My client is seeking an HR & Recruitment Manager to join them on a 6 month FTC due to growth within the charity and a need to really iron out some recruitment and attraction practices. This role will be suited to someone who has some really creative ideas around how to recruit some niche roles which will include some care and support based roles for victims of domestic violence. Primary duties will be: - pro-actively sourcing candidates for vacancies - working with hiring managers to advise them on how to attract the best people - develop recruitment processes - develop talent pools - develop an on-boarding process - work with agencies and build processes for temporary staff - review HR data and systems, propose and implement improvements - review leavers and exit interview process - support HR operations as and when needed. This role is being offered to candidates on a 6 month contract basis. Apply now as candidates will be screened and interviewed on an ongoing basis
£36k - 38k per year
I am currently looking for a Reward Manager for an amazing children's charity. In this exciting role you will see yourself design, develop, implement, manage and communicate the compensation and benefits package for the charity both local and international. The key focus of the role is on the strategic and analytical elements of reward management. Key accountabilities: To oversee salary survey benchmarking, annual salary review process and salary modelling, working closely with the HR systems team to ensure data is accurately loaded with key deadlines. Project manage the organisation's employee benefits schemes Manage the annual salary review process Lead on reward projects including total reward, job levelling, salary structure review, annual salary review, and reward campaigns Coach the HR Advisors and Business Partners to ensure they are aware of new policies and trends Overall responsibility for ensuring that reward and recognition policies and practices meet the needs of the business Act as the owner of the pay policy and manage the bonus schemes Ensure an up to date and accurate knowledge of the current salary market data to be able to provide this info to the business Devise and co-ordinate the Reward & Benefits strategy Input into the overall budget for reward and benefits Lead on relevant market survey submissions on behalf of the organisation and conduct analysis of market data for budget recommendations. Provide advice and recommendation on individual salaries to ensure that consistency and equity is managed appropriately to bands, levels etc. across the organisation. Manage the job evaluation process within service level agreement timescales, undertaking the evaluation of roles and providing advice on the grading of positions and starting salaries. Build and maintain a database of role evaluation and salary benchmarking outcomes. To carry out the responsibilities of the role in a way which reflects commitment to safeguarding children in accordance with the Child Safeguarding Policy. If you have the above skills and experience and are immediately available, please apply online or contact Sekai today for the full job description!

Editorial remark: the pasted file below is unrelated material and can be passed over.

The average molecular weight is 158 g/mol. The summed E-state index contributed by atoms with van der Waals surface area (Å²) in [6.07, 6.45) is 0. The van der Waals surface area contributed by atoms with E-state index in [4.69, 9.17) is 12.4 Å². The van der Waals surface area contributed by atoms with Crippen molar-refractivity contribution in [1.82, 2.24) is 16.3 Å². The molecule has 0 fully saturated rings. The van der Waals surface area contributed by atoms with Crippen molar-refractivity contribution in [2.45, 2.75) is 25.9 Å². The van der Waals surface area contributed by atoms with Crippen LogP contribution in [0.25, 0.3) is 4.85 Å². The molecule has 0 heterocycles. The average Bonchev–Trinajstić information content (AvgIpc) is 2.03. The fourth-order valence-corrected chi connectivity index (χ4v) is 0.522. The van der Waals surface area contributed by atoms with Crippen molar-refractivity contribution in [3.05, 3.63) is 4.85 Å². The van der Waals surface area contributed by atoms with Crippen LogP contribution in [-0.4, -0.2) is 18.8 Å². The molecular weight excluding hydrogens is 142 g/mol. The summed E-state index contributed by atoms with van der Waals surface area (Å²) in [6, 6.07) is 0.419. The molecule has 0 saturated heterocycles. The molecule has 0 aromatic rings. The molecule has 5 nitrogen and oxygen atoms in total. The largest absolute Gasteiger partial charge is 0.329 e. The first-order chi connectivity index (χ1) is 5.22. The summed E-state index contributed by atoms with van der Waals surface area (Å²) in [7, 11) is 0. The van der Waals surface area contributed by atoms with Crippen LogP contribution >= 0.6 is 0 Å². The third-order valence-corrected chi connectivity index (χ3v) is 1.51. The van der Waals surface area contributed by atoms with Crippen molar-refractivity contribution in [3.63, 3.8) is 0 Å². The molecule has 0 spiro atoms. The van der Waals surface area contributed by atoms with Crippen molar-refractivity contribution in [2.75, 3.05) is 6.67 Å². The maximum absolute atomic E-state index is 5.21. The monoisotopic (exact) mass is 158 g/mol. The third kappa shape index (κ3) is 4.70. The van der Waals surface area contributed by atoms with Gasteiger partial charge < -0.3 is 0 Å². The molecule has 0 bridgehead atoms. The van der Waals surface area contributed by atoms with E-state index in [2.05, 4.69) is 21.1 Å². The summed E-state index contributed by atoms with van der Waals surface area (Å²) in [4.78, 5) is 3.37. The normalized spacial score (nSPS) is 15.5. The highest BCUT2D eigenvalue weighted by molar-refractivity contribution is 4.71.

£300 per day
Director of Finance & Operations